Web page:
Title: The Past and Other Things That Should Stay Buried
Author: Shaun David Hutchinson
Release Date: February 19, 2019
Description: “Six Feet Under meets Pushing Daisies in this quirky, heartfelt story about two teens who are granted extra time to resolve what was left unfinished after one of them suddenly dies. A good friend will bury your body, a best friend will dig you back up. Dino doesn’t mind spending time with the dead. His parents own a funeral home, and death is literally the family business. He’s just not used to them talking back. Until Dino’s ex-best friend July dies suddenly–and then comes back to life. Except not exactly. Somehow July is not quite alive, and not quite dead. As Dino and July attempt to figure out what’s happening, they must also confront why and how their friendship ended so badly, and what they have left to understand about themselves, each other, and all those grand mysteries of life. Critically acclaimed author Shaun Hutchinson delivers another wholly unique novel blending the real and surreal while reminding all of us what it is to love someone through and around our faults.”
-From Book Depository (Purchase here using my affiliate link)
This is my first foray into Shaun David Hutchinson’s work, but I have had my eye on his books for a long time. His mixture of contemporary coming-of-age stories with a small hint of speculative science fiction sounded far too unique to pass up. When I saw The Past and Other Things That Should Stay Buried on NetGalley, I thought the premise sounded fascinating and I was immediately intrigued. After finishing it, I believe that there’s an important story at the heart of this book, but it sometimes gets lost along the way.
The Past and Other Things That Should Stay Buried follows Dino and July. July has recently died, but as Dino, her ex-best friend that helps out at his family’s funeral home, is doing her makeup before her funeral, she comes back to life in the morgue. Now, the two of them must work together to figure out what happened to July, as well as confront the reasons that their friendship ended. As I said earlier, I was completely sold on the premise because I love everything zombies, and this seemed like a fun twist on the usual formula by omitting the brain-eating parts of undead lore. Unfortunately, in execution, the story didn’t quite live up to my expectations.
This is a character-driven story in every regard, as everything revolves around Dino and July. Dino needs to work on his relationship with his boyfriend, Rafi, and July needs to come to terms with the fact that she is dead. Dino’s side of the story is impactful and I loved watching him navigate his relationship and grow throughout the story. He is trying to come to terms with all of the changes in his life recently, and I have a lot of empathy for him. The same cannot be said for July.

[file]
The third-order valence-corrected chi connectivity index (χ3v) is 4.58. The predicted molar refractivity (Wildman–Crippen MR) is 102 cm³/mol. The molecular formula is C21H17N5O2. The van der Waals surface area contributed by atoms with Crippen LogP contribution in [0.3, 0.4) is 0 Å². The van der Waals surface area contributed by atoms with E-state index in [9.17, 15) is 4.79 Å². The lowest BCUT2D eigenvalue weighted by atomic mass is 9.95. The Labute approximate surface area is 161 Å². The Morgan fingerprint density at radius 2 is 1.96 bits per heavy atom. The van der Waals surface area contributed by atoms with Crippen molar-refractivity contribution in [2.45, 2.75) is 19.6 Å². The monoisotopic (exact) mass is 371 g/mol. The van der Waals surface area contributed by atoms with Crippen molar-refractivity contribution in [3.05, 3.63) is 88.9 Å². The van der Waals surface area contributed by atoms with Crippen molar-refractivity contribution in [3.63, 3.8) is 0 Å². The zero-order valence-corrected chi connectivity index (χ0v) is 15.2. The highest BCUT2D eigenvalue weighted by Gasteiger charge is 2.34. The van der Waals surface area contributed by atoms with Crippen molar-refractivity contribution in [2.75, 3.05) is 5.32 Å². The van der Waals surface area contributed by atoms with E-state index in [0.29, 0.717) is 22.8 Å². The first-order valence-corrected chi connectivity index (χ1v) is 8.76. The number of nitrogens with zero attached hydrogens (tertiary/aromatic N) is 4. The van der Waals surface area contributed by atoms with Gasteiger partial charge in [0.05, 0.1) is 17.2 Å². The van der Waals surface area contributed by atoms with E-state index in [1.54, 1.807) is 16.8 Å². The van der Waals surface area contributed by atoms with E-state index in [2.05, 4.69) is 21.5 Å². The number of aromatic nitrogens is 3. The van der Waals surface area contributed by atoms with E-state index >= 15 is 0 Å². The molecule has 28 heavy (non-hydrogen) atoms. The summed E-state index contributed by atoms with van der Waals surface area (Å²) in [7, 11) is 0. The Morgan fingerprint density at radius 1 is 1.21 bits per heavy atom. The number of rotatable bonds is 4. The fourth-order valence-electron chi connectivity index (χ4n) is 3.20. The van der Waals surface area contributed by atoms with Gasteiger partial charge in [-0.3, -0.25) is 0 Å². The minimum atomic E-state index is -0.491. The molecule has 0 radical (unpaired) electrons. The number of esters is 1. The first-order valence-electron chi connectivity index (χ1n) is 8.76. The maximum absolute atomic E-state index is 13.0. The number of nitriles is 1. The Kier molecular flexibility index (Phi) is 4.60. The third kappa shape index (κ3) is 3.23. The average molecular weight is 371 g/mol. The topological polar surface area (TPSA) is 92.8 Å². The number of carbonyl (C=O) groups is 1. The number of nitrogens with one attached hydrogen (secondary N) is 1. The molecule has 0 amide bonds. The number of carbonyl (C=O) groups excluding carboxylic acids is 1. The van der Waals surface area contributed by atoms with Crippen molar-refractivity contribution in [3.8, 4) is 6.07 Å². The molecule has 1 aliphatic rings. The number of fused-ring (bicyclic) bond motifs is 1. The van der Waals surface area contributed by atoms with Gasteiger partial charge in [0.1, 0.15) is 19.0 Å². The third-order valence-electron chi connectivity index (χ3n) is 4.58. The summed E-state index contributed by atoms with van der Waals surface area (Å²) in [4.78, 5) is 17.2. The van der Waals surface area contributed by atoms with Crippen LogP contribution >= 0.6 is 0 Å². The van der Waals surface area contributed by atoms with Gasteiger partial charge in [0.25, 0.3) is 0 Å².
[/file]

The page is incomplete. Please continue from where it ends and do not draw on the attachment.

While I appreciate July’s role in Dino’s development throughout the book, as an actual character, I couldn’t stand July. She is loud, arrogant, and a toxic friend in every regard. While this aspect of her personality is addressed and challenged throughout the story, it doesn’t make reading from her perspective any more fun, especially as she continues to repeatedly not understand throughout the story how her words and actions can hurt others. Reading from the perspective of an inherently unlikeable character may be fun for some readers, but I do not fall into this camp and found myself wanting to throw my laptop across the room sometimes as I was reading her chapters.
My feelings towards this book aren’t entirely gloom and doom, however, as there’s plenty to love here, too. First of all, there’s some wonderful diversity here. Dino is gay, and his boyfriend, Rafi, is trans. There are some great discussions on homophobia and offensive stereotypes throughout the book that are handled well. In general, while Dino and July’s relationship is toxic, Dino and Rafi’s romance almost makes up for this and I frequently found myself smiling at their interactions.
The theme is also something to be commended, as books centering primarily around a toxic friendship are few and far between. On the whole, the fact that July and Dino weren’t a great pairing wasn’t shied away from, although the book generally gave July more credit than she deserved. There are plenty of young adult books that discuss the intricacies of friendships, but there aren’t many that focus on the idea that, sometimes, friendships need to end for both parties to grow as individuals.
Overall, I can’t help but feel a bit disappointed by The Past and Other Things That Should Stay Buried. There is a lot of good here, but the end result is marred by some of the more negative aspects of the book. There’s a good central theme here and Dino’s character is well done, but the central gimmick of July’s death, in addition to her characterization in general, is to the detriment of the title as a whole. If you are okay with reading from the perspective of an inherently unlikeable character, then you will probably enjoy this more than I did. Otherwise, this isn’t a bad book, but it’s far from perfect.
Final Score: 3/5
Have you ever read a Shaun David Hutchinson book before? If so, do you have recommendations for which one I should read next? Let me know in the comments below!
Note: I received a copy of this book from NetGalley. All thoughts and opinions are my own.